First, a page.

Amazon may kindle a spark of hope

Kindle 2, Amazon’s text reader may soon make its long-awaited début in Europe to compete with Sony’s Reader family. The Kindle was first launched as a US-only product in late 2007 but, kindle.jpgdespite its non-availability in Europe,seems to have attracted more than its fair share of attention in the UK press.

Amazon is not committing itself to any marketing plans but the launch of Kindle 2 has kick-started the rumour mill into action. It’s possible that there may be some announcement next week while IFA 2009, a technology innovation showcase, is running in Berlin.

The Kindle 2 looks a lot better than the first model and has a larger six inch (152mm) screen. The total unit measures 135mm (5.3in) wide and 203mm (8in) high. It has 2GB of internal memory but only 1.4GB is user accessible and no external memory slots which means that around 1,500 books can be stored, according to Amazon’s estimate. It has a 3G wireless module which links to the US Sprint telecoms network using the proprietary Amazon Whispernet protocol. No monthly fees are charged for this service and it is this feature that has contributed to delays in worldwide availability.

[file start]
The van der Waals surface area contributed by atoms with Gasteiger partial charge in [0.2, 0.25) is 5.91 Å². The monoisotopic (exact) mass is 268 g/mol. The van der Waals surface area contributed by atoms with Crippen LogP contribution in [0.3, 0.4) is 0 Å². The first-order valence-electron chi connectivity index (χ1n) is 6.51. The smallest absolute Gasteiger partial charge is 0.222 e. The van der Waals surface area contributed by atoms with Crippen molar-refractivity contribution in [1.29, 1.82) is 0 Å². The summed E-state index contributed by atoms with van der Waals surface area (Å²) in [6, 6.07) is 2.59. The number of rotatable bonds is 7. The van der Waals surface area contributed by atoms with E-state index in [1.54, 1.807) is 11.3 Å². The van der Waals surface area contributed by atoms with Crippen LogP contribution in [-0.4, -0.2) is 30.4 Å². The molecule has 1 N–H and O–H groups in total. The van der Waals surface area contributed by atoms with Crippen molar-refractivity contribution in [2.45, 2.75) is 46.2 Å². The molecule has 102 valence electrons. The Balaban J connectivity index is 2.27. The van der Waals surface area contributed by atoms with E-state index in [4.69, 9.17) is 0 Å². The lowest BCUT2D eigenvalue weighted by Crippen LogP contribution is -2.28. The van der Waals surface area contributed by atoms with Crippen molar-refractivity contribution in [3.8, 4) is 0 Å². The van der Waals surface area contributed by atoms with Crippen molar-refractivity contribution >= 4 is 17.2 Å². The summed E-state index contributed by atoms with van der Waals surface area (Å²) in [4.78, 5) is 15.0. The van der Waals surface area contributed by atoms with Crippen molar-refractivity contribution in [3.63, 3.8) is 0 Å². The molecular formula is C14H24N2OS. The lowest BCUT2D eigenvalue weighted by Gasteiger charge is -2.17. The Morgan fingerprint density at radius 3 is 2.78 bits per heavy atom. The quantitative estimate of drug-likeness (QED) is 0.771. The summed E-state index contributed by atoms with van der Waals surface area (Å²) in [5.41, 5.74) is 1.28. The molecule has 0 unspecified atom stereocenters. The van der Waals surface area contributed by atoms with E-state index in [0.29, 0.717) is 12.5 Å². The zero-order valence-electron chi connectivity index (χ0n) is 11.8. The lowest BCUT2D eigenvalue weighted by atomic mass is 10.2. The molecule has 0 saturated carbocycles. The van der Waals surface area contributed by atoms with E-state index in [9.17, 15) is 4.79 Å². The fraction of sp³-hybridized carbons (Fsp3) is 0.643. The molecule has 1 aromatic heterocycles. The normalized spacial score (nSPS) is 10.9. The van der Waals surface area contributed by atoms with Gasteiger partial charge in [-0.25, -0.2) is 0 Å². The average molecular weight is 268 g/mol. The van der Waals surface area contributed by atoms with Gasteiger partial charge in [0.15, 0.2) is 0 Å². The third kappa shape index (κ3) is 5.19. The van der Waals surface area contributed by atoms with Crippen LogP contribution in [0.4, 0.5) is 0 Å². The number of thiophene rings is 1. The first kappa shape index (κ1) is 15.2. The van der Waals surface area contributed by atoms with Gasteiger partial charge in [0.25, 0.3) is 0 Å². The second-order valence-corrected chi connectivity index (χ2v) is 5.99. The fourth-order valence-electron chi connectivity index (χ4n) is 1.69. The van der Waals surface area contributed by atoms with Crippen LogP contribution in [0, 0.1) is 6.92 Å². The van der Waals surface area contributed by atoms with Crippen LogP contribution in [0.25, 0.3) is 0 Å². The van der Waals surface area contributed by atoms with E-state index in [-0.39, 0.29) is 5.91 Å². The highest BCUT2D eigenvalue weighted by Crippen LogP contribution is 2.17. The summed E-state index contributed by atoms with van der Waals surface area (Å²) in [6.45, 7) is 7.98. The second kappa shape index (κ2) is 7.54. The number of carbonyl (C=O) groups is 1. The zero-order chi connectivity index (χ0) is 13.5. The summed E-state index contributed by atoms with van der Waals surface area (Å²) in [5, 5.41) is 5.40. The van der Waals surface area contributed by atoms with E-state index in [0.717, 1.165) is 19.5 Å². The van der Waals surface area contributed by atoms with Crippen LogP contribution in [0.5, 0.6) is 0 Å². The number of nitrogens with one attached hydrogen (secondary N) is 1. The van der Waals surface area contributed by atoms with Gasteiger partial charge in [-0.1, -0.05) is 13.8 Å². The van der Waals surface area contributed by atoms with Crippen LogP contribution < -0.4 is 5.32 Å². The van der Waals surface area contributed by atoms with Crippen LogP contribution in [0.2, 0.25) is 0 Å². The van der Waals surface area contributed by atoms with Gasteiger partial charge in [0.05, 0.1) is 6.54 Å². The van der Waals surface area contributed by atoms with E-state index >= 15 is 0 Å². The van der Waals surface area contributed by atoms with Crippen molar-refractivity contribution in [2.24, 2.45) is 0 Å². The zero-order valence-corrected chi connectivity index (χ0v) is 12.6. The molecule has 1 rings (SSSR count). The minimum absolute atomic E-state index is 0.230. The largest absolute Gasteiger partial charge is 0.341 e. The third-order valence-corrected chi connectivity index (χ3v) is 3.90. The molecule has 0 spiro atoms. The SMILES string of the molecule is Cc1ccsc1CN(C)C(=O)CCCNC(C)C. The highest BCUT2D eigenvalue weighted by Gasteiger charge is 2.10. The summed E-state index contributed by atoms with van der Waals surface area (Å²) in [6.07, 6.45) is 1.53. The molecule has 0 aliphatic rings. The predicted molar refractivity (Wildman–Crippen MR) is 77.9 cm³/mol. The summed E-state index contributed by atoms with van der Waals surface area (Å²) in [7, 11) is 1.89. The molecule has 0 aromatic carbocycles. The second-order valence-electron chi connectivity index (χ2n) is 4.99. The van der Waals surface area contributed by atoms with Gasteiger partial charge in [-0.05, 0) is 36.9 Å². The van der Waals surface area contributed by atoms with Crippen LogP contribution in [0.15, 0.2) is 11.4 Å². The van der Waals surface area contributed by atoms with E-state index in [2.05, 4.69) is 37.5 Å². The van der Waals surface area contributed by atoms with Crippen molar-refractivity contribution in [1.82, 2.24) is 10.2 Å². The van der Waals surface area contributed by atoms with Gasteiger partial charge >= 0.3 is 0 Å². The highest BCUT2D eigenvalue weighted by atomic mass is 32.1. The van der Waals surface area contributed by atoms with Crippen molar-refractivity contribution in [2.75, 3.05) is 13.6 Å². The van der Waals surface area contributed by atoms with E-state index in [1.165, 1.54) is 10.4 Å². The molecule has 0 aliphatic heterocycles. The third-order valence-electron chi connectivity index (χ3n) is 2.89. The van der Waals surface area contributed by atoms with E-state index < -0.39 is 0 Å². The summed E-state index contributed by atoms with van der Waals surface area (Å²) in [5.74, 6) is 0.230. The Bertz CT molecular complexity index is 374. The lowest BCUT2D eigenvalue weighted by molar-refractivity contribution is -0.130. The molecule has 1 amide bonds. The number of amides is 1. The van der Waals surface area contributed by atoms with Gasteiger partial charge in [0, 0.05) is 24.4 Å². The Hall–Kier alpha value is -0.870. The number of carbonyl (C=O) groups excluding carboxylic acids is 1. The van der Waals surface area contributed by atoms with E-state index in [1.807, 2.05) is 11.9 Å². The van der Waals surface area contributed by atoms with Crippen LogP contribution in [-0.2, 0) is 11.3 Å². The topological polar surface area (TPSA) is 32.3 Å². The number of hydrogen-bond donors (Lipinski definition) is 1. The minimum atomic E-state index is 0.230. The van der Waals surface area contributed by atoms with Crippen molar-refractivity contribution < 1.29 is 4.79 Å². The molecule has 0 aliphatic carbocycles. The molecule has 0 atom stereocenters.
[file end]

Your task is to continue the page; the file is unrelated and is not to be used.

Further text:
It’s possible that the larger Kindle DX model may also be released. This has a 9.7 inch (246mm) screenKindle DX.jpg and measures 183mm (7.2in) wide by 264mm (10.4in) high. It also displays PDF files natively. For the standard Kindle PDF is only supported by conversion to Amazon’s AZW format. The 3.3GB of user memory allows 3,500 books to be stored, Amazon claims, and battery life is four days per charge.

Both models have a keyboard for annotating texts and support a text-reading voice capability. The DX also has stereo speakers.

Pricing is difficult to estimate because of the uncertainty of how much a European 3G module will affect the cost. In terms of straight dollar to sterling conversion the Kindle would be approximately £180 ($290) and the DX would cost around £300 ($489).

If Amazon goes ahead with the European launch we will do a comparison of the Kindle and Sony’s Reader.